_inflater.prototype = new process.EventEmitter();

function _deflater(stream) {
 this._stream = stream;
 var self = this;
 var gzip = new compress.Gzip;

 this._stream.on('data', function(d) {
  var _d = gzip.deflate(d.toString('binary'), 'binary');
  self.emit('data', _d);
 .on('end', function() {
 .on('error', function() {
  var args =, 0);
  self.emit.apply(self, args);

_deflater.prototype = new process.EventEmitter();

exports.inflater = function(stream) {
 return new _inflater(stream);

exports.deflater = function(stream) {
 return new _deflater(stream);

File: test.js
var gz   = require("./gzip.js");
var http = require("http");

var req = http.request({
 host: "", 
 port: 80, 
 path: "/"
}, function(response) {
 console.log("response headers:", response.headers);

 // We check if we need to create a proxy event emitter that
 // inflates data on the go.
 if (response.headers['content-encoding'].search('gzip') != -1) {
  // The response object is now the proxy object. A similar 
  // technique is used to support TLS encrypted sockets too.
  // We just wrap up the original EventEmitter instance in 
  // a proxy instance that does its magic.
  response = gz.inflater(response);

 response.on('data', function(d) {
  console.log("Got:", d.toString());

req.setHeader("Accept-Encoding", "gzip");

Sunday, March 20, 2011

Issue list in code

A few weeks ago, there was a debate/argument/discussion about what issue tracking tool should be used for our project. The 2 main contenders were JIRA and Basecamp. I'll try to capture the essence of the discussion.

Things going for JIRA:
  1. Very customizable and configurable
  2. Offers many workflows and views
  3. Lots of plugins
  4. Easy for manager to generate reports (good reporting features)

Things going against JIRA:
  1. Not the most convenient to use for developers
  2. Too much (unnecessary) detail to be filled in for each task at times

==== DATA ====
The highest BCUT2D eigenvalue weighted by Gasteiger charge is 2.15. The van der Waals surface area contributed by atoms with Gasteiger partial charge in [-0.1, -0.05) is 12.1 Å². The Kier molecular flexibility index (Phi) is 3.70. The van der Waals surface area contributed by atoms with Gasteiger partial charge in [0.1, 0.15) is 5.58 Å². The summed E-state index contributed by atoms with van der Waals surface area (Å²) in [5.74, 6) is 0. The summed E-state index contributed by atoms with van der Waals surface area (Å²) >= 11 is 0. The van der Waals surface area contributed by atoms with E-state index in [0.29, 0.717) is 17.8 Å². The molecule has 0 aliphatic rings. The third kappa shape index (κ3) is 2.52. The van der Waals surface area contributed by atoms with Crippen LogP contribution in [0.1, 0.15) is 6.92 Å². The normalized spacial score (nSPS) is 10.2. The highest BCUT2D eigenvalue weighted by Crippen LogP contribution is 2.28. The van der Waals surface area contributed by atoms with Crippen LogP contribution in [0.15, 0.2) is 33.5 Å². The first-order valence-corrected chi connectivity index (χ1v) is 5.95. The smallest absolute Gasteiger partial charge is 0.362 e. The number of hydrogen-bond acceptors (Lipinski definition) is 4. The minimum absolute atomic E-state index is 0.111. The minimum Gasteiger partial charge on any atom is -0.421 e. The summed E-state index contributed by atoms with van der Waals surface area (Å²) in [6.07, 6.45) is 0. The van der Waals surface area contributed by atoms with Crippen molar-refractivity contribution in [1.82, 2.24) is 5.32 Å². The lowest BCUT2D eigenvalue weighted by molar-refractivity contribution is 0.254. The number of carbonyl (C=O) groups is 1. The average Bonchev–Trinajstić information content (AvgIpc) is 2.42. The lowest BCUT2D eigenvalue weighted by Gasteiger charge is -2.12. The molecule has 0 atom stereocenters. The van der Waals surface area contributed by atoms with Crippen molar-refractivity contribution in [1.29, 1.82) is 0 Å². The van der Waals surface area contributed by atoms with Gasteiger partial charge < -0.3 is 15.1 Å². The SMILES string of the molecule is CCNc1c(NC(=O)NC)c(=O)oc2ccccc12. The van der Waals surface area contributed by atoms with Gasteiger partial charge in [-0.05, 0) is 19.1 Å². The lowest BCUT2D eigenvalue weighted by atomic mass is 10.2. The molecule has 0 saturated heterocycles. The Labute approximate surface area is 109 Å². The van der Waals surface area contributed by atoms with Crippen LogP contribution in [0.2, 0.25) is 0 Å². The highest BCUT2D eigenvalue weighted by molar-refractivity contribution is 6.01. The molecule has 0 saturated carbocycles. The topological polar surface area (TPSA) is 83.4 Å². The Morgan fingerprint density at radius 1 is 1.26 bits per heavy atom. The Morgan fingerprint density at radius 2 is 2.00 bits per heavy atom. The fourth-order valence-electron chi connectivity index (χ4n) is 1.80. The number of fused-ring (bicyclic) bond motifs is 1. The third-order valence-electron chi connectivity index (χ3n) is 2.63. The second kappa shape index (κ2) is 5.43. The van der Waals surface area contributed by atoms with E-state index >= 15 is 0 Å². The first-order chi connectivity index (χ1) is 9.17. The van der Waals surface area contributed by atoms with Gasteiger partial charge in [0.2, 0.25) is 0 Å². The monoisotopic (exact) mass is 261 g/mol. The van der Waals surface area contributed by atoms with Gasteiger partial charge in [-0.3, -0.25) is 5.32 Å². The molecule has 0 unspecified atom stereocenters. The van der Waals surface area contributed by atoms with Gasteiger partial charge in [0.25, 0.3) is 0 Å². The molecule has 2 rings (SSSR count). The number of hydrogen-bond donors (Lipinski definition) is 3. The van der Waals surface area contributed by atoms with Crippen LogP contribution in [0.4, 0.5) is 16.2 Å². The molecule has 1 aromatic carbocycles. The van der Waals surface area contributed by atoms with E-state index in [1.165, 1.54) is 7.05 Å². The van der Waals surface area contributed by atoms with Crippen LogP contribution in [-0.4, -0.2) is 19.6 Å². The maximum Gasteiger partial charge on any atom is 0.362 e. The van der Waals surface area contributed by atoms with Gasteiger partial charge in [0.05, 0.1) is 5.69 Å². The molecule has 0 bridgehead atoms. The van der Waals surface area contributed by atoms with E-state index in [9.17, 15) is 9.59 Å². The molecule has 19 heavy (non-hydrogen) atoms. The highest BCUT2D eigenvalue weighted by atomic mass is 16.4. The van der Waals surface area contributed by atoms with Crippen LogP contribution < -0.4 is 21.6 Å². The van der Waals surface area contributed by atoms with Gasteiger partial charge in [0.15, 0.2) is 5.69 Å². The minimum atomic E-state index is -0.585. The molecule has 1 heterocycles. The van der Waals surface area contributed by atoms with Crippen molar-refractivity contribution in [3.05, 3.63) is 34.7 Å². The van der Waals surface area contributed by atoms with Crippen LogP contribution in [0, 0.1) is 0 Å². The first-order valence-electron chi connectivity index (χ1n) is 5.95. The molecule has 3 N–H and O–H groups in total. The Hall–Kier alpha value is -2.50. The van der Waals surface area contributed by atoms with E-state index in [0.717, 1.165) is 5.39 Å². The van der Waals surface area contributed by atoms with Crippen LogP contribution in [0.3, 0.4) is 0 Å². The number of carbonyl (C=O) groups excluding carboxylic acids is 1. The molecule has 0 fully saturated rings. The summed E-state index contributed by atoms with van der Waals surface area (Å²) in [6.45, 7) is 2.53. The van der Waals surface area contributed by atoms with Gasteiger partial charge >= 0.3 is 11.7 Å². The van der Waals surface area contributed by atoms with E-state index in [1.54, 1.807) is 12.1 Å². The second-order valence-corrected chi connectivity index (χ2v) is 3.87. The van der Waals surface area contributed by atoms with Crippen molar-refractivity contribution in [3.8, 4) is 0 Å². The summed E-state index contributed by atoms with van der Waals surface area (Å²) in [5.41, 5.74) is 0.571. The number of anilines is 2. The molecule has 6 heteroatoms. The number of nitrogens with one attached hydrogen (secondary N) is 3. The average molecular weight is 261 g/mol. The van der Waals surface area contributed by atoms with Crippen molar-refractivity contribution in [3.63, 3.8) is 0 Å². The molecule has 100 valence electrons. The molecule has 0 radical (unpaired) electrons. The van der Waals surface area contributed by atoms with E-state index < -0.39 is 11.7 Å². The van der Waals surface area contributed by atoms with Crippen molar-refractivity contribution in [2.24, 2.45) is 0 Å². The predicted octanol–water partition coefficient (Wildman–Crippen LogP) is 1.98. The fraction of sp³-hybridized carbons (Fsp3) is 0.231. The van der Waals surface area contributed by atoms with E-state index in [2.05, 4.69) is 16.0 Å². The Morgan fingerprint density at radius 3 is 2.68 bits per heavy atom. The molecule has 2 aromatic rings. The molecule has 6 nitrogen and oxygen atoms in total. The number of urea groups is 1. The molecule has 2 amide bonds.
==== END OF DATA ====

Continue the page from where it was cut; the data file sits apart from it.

Things going for Basecamp:
  1. Easy to use. Clean interface. More like a todo list
  2. Developers like it

Things going against Basecamp:
  1. No easy custom report generation facility
  2. Not reporting/manager friendly

We've decided to try both out for a few months and see which one "works out" for us. We were using JIRA before, but the enthusiasm seems to have died out after a few months and the issue tracker is not in sync. with the actual issues/reports/bugs/features being developed.

I have an entirely different point of view though. For me what has worked best is comments in code that say something like:
// TODO: Such and such is broken. It needs to be fixed in so and so way.

The reason is that it's too much tedium for me to update things in 2 places (code and issue tracker) when I fix an issue. If I forget, then it's even harder to related the issue to the actual change made. This method offers a way of alleviating that problem.

I'm also okay with having comments that are verbose just so that they can explain in sufficient detail the reason (or purpose) of the code below.

However, this has been mostly for projects where I have been the sole developer. I don't know how well it would scale for projects with 2-3 developers, 5-6 developers and > 6 developers.